The Center Cannot Hold is a memoir by law professor Elyn Saks about her life experiences with schizophrenia.
In The Center Cannot Hold, Elyn Saks discusses frankly and movingly the paranoia, the inability to tell imaginary fears from real ones, and the voices in her head insisting she do terrible things, as well as the many obstacles she overcame to become the woman she is today. It is destined to become a classic in the genre.
This book has one of the most harrowing depictions of mental illness that I have ever read. I’ve had some experiences with psychosis (though nowhere near as bad as it is in the book) and what Saks really gets across is how scary it can be.
A lot of people in their reviews have complained that the book is repetitive, and that every time Saks goes off of her medication, she has an episode. I think that’s the point of this book though – mental illness often is repetitive. It comes in cycles, or waves, and there’s sometimes very little you can do to stop it. I also think that this is a great depiction of how difficult the decision can be to stay on medication. Saks speaks eloquently about the side effects of medication (many of which I have also experienced), and the journey it was to realise that she really does need to stay on her meds. This is something I’ve never really read about before, and is a great addition to literature about mental health.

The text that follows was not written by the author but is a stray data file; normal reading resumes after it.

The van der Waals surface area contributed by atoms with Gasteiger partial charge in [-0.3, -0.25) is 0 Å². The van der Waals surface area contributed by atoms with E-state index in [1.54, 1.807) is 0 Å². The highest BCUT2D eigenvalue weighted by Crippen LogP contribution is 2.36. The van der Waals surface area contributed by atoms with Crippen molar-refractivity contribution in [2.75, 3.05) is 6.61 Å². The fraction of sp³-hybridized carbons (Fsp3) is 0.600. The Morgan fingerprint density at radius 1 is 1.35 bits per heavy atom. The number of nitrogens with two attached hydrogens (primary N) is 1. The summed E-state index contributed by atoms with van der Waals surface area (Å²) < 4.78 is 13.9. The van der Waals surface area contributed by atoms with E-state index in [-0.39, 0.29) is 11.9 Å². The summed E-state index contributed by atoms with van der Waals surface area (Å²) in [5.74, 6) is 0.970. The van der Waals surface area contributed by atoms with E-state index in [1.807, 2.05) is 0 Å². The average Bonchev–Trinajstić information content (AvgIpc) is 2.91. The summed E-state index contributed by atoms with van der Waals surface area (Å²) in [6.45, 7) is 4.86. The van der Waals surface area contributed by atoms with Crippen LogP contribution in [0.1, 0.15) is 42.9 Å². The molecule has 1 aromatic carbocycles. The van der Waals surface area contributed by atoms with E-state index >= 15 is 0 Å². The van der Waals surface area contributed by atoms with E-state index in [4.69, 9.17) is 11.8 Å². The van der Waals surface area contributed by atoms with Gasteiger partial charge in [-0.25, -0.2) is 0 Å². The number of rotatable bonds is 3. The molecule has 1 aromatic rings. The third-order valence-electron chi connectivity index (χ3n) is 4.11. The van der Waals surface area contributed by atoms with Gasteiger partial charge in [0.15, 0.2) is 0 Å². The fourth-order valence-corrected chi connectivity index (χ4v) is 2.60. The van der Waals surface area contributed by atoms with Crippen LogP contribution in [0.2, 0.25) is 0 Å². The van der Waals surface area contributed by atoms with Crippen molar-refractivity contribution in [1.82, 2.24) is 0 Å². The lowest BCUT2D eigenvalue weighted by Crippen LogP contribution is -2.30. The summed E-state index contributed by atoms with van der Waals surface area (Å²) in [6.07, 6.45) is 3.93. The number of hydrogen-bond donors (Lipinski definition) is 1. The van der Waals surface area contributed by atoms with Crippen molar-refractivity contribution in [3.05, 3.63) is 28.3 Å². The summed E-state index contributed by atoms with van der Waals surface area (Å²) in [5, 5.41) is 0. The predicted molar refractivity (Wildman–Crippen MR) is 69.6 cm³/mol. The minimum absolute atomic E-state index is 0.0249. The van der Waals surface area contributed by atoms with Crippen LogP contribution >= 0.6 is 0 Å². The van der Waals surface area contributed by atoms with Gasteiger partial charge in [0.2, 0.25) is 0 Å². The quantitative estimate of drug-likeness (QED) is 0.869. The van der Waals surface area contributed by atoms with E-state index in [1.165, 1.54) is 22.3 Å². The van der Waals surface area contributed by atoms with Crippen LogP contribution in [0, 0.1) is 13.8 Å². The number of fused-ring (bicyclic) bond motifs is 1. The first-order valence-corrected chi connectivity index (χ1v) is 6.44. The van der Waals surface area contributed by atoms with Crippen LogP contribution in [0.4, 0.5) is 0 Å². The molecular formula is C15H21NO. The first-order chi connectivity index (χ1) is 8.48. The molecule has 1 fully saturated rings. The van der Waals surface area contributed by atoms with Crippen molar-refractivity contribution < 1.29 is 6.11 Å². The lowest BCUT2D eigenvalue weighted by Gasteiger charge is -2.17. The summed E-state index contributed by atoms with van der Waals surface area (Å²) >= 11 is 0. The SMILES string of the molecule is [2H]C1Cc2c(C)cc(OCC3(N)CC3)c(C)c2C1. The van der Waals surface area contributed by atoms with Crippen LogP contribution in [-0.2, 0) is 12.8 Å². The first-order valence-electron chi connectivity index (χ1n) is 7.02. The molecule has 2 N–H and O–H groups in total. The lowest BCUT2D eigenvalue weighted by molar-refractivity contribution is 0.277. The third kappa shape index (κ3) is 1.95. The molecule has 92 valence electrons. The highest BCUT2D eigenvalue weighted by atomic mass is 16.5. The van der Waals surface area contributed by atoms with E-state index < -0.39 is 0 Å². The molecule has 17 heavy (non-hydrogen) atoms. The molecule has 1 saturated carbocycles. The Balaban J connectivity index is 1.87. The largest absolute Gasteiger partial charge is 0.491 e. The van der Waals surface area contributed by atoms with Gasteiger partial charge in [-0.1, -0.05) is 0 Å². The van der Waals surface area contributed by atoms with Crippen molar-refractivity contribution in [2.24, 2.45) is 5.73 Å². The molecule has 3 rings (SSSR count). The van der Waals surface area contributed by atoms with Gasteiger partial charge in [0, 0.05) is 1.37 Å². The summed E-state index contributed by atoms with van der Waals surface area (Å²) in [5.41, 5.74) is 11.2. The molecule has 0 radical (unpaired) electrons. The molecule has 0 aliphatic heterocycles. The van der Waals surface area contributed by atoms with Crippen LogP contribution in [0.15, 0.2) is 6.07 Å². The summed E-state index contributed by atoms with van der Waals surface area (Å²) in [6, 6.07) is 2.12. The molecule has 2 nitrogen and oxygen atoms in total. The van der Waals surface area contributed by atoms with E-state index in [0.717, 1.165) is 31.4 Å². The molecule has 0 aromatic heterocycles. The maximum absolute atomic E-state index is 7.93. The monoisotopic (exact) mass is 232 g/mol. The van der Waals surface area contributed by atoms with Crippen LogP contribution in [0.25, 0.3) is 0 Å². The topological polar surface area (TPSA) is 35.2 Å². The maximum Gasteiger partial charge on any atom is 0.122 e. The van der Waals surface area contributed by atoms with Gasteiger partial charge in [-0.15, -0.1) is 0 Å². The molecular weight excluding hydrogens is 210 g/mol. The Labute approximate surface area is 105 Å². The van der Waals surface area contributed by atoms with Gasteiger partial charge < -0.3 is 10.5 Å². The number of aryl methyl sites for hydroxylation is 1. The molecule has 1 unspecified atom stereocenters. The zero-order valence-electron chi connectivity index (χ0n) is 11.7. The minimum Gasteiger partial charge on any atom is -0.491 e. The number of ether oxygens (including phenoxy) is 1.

While Saks’ voice could tend towards the irritating at times – she constantly impresses her intelligence and achievements upon the reader – I cannot help but wonder at this woman. She has achieved so much, and her story really inspires me to push myself, and see what I can do, mental illness be damned.
There are trigger warnings for violence, restraint, psychosis, and potentially unethical medical practices.